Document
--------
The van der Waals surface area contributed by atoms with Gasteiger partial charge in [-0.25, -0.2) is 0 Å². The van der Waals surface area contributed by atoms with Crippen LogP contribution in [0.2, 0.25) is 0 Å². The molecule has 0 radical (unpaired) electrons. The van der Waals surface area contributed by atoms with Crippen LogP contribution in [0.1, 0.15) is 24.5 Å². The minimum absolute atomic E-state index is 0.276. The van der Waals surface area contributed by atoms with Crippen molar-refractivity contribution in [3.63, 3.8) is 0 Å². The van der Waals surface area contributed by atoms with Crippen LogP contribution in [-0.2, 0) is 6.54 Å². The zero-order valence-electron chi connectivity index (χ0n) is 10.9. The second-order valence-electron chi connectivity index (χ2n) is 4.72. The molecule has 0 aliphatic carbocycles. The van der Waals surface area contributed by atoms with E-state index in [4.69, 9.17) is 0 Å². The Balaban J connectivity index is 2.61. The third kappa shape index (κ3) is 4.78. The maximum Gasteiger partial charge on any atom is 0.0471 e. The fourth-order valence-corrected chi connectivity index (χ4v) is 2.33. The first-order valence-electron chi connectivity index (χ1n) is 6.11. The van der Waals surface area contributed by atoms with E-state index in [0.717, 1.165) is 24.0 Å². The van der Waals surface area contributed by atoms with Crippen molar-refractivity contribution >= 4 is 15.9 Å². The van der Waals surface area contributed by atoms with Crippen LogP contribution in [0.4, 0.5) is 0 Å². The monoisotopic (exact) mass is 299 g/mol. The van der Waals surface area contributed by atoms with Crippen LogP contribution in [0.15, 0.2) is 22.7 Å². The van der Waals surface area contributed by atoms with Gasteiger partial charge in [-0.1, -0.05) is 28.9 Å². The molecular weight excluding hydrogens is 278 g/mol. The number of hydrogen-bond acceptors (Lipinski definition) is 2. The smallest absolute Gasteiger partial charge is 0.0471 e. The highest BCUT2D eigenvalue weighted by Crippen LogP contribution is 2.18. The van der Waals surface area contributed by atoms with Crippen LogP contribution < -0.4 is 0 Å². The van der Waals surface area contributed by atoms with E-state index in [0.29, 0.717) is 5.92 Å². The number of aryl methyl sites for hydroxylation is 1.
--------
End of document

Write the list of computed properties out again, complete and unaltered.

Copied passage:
The van der Waals surface area contributed by atoms with Gasteiger partial charge in [-0.25, -0.2) is 0 Å². The van der Waals surface area contributed by atoms with Crippen LogP contribution in [0.2, 0.25) is 0 Å². The molecule has 0 radical (unpaired) electrons. The van der Waals surface area contributed by atoms with Crippen LogP contribution in [0.1, 0.15) is 24.5 Å². The minimum absolute atomic E-state index is 0.276. The van der Waals surface area contributed by atoms with Crippen molar-refractivity contribution in [3.63, 3.8) is 0 Å². The van der Waals surface area contributed by atoms with Crippen LogP contribution in [-0.2, 0) is 6.54 Å². The zero-order valence-electron chi connectivity index (χ0n) is 10.9. The second-order valence-electron chi connectivity index (χ2n) is 4.72. The molecule has 0 aliphatic carbocycles. The van der Waals surface area contributed by atoms with E-state index in [4.69, 9.17) is 0 Å². The Balaban J connectivity index is 2.61. The third kappa shape index (κ3) is 4.78. The maximum Gasteiger partial charge on any atom is 0.0471 e. The fourth-order valence-corrected chi connectivity index (χ4v) is 2.33. The first-order valence-electron chi connectivity index (χ1n) is 6.11. The van der Waals surface area contributed by atoms with E-state index in [0.717, 1.165) is 24.0 Å². The van der Waals surface area contributed by atoms with Crippen molar-refractivity contribution >= 4 is 15.9 Å². The van der Waals surface area contributed by atoms with Crippen LogP contribution in [0.4, 0.5) is 0 Å². The monoisotopic (exact) mass is 299 g/mol. The van der Waals surface area contributed by atoms with Crippen LogP contribution in [0.15, 0.2) is 22.7 Å². The van der Waals surface area contributed by atoms with Gasteiger partial charge in [-0.1, -0.05) is 28.9 Å². The molecular weight excluding hydrogens is 278 g/mol. The number of hydrogen-bond acceptors (Lipinski definition) is 2. The smallest absolute Gasteiger partial charge is 0.0471 e. The highest BCUT2D eigenvalue weighted by Crippen LogP contribution is 2.18. The van der Waals surface area contributed by atoms with Crippen LogP contribution < -0.4 is 0 Å². The van der Waals surface area contributed by atoms with E-state index in [0.29, 0.717) is 5.92 Å². The number of aryl methyl sites for hydroxylation is 1.